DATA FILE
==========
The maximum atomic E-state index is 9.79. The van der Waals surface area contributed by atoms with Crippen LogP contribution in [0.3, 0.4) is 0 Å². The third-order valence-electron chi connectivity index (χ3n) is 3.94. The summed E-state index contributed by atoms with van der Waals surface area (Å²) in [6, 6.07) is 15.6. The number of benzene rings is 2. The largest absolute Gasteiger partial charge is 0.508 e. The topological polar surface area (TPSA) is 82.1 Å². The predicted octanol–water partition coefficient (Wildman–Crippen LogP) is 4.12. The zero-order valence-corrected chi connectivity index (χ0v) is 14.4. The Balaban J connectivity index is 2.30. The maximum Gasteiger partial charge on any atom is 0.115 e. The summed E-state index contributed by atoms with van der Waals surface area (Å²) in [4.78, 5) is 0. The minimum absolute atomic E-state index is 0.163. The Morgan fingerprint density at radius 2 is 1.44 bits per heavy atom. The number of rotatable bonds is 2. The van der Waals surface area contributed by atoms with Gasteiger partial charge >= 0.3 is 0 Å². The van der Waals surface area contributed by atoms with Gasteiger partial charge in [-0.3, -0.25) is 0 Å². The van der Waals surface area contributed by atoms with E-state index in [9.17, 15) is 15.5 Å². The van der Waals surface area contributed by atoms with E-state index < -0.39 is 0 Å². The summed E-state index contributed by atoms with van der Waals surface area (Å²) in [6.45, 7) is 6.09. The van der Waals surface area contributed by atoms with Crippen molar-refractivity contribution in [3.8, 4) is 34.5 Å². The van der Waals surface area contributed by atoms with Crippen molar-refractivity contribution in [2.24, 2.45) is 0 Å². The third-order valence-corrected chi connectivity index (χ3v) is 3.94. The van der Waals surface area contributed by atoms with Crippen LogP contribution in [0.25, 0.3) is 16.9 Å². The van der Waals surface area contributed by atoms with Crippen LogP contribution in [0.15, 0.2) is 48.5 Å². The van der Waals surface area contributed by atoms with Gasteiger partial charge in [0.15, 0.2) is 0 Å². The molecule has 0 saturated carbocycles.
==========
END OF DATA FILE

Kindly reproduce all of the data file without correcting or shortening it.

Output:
The maximum atomic E-state index is 9.79. The van der Waals surface area contributed by atoms with Crippen LogP contribution in [0.3, 0.4) is 0 Å². The third-order valence-electron chi connectivity index (χ3n) is 3.94. The summed E-state index contributed by atoms with van der Waals surface area (Å²) in [6, 6.07) is 15.6. The number of benzene rings is 2. The largest absolute Gasteiger partial charge is 0.508 e. The topological polar surface area (TPSA) is 82.1 Å². The predicted octanol–water partition coefficient (Wildman–Crippen LogP) is 4.12. The zero-order valence-corrected chi connectivity index (χ0v) is 14.4. The Balaban J connectivity index is 2.30. The maximum Gasteiger partial charge on any atom is 0.115 e. The summed E-state index contributed by atoms with van der Waals surface area (Å²) in [4.78, 5) is 0. The minimum absolute atomic E-state index is 0.163. The Morgan fingerprint density at radius 2 is 1.44 bits per heavy atom. The number of rotatable bonds is 2. The van der Waals surface area contributed by atoms with Gasteiger partial charge >= 0.3 is 0 Å². The van der Waals surface area contributed by atoms with Gasteiger partial charge in [-0.3, -0.25) is 0 Å². The van der Waals surface area contributed by atoms with E-state index in [9.17, 15) is 15.5 Å². The van der Waals surface area contributed by atoms with E-state index < -0.39 is 0 Å². The summed E-state index contributed by atoms with van der Waals surface area (Å²) in [6.45, 7) is 6.09. The van der Waals surface area contributed by atoms with Crippen molar-refractivity contribution in [3.8, 4) is 34.5 Å². The van der Waals surface area contributed by atoms with Crippen molar-refractivity contribution in [2.24, 2.45) is 0 Å². The third-order valence-corrected chi connectivity index (χ3v) is 3.94. The van der Waals surface area contributed by atoms with Crippen LogP contribution in [0.25, 0.3) is 16.9 Å². The van der Waals surface area contributed by atoms with Crippen LogP contribution in [0.15, 0.2) is 48.5 Å². The van der Waals surface area contributed by atoms with Gasteiger partial charge in [0.15, 0.2) is 0 Å². The molecule has 0 saturated carbocycles.